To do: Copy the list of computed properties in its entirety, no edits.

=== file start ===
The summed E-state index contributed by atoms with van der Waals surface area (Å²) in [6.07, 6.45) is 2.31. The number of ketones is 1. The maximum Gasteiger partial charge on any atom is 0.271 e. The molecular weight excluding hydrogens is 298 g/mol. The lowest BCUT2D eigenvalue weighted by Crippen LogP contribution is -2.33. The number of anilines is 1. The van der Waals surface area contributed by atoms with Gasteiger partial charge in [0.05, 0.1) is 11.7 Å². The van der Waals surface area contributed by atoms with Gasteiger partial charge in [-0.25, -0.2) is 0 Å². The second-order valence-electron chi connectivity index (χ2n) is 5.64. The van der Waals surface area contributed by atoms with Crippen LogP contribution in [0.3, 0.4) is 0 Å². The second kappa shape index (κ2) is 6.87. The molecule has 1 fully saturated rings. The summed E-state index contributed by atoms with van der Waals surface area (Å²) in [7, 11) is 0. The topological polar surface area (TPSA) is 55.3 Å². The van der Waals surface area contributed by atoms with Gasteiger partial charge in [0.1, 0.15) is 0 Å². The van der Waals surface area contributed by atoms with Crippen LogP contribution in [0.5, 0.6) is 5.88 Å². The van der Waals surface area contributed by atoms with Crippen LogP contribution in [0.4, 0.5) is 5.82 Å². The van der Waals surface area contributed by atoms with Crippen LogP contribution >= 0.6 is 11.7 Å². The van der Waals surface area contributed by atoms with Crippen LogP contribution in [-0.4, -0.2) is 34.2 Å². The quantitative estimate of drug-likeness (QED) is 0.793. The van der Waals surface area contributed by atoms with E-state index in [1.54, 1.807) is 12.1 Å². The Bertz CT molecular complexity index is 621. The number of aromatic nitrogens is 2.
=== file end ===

The summed E-state index contributed by atoms with van der Waals surface area (Å²) in [6.07, 6.45) is 2.31. The number of ketones is 1. The maximum Gasteiger partial charge on any atom is 0.271 e. The molecular weight excluding hydrogens is 298 g/mol. The lowest BCUT2D eigenvalue weighted by Crippen LogP contribution is -2.33. The number of anilines is 1. The van der Waals surface area contributed by atoms with Gasteiger partial charge in [0.05, 0.1) is 11.7 Å². The van der Waals surface area contributed by atoms with Gasteiger partial charge in [-0.25, -0.2) is 0 Å². The second-order valence-electron chi connectivity index (χ2n) is 5.64. The van der Waals surface area contributed by atoms with Crippen LogP contribution in [0.3, 0.4) is 0 Å². The second kappa shape index (κ2) is 6.87. The molecule has 1 fully saturated rings. The summed E-state index contributed by atoms with van der Waals surface area (Å²) in [7, 11) is 0. The topological polar surface area (TPSA) is 55.3 Å². The van der Waals surface area contributed by atoms with Gasteiger partial charge in [0.1, 0.15) is 0 Å². The van der Waals surface area contributed by atoms with Crippen LogP contribution in [0.5, 0.6) is 5.88 Å². The van der Waals surface area contributed by atoms with Crippen LogP contribution in [0.4, 0.5) is 5.82 Å². The van der Waals surface area contributed by atoms with Crippen LogP contribution >= 0.6 is 11.7 Å². The van der Waals surface area contributed by atoms with Crippen LogP contribution in [-0.4, -0.2) is 34.2 Å². The quantitative estimate of drug-likeness (QED) is 0.793. The van der Waals surface area contributed by atoms with E-state index in [1.54, 1.807) is 12.1 Å². The Bertz CT molecular complexity index is 621. The number of aromatic nitrogens is 2.